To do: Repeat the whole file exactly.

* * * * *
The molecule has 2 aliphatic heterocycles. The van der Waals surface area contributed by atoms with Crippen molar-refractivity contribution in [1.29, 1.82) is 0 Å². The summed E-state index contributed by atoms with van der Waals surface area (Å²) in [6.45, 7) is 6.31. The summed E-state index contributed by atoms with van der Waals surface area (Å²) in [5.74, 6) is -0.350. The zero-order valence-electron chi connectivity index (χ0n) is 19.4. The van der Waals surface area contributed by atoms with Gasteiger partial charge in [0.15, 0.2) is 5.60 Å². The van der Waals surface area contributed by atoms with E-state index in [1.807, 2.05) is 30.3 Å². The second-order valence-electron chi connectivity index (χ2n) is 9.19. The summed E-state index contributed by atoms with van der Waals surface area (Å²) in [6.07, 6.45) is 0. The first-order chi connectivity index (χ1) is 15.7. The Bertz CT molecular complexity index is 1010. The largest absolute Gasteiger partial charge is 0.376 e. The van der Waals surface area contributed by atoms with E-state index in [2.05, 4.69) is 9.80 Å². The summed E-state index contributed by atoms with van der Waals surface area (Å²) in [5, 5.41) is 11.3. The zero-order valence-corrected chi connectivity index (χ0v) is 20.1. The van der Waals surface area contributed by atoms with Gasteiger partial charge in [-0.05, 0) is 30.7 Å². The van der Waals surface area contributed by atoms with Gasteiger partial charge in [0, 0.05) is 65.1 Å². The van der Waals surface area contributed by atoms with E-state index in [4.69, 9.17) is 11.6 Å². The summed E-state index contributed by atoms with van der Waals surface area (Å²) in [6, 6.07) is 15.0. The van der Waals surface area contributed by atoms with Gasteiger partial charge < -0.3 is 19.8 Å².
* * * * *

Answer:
The molecule has 2 aliphatic heterocycles. The van der Waals surface area contributed by atoms with Crippen molar-refractivity contribution in [1.29, 1.82) is 0 Å². The summed E-state index contributed by atoms with van der Waals surface area (Å²) in [6.45, 7) is 6.31. The summed E-state index contributed by atoms with van der Waals surface area (Å²) in [5.74, 6) is -0.350. The zero-order valence-electron chi connectivity index (χ0n) is 19.4. The van der Waals surface area contributed by atoms with Gasteiger partial charge in [0.15, 0.2) is 5.60 Å². The van der Waals surface area contributed by atoms with E-state index in [1.807, 2.05) is 30.3 Å². The second-order valence-electron chi connectivity index (χ2n) is 9.19. The summed E-state index contributed by atoms with van der Waals surface area (Å²) in [6.07, 6.45) is 0. The first-order chi connectivity index (χ1) is 15.7. The Bertz CT molecular complexity index is 1010. The largest absolute Gasteiger partial charge is 0.376 e. The van der Waals surface area contributed by atoms with E-state index in [2.05, 4.69) is 9.80 Å². The summed E-state index contributed by atoms with van der Waals surface area (Å²) in [5, 5.41) is 11.3. The zero-order valence-corrected chi connectivity index (χ0v) is 20.1. The van der Waals surface area contributed by atoms with Gasteiger partial charge in [-0.05, 0) is 30.7 Å². The van der Waals surface area contributed by atoms with Gasteiger partial charge in [0, 0.05) is 65.1 Å². The van der Waals surface area contributed by atoms with E-state index in [4.69, 9.17) is 11.6 Å². The summed E-state index contributed by atoms with van der Waals surface area (Å²) in [6, 6.07) is 15.0. The van der Waals surface area contributed by atoms with Gasteiger partial charge < -0.3 is 19.8 Å².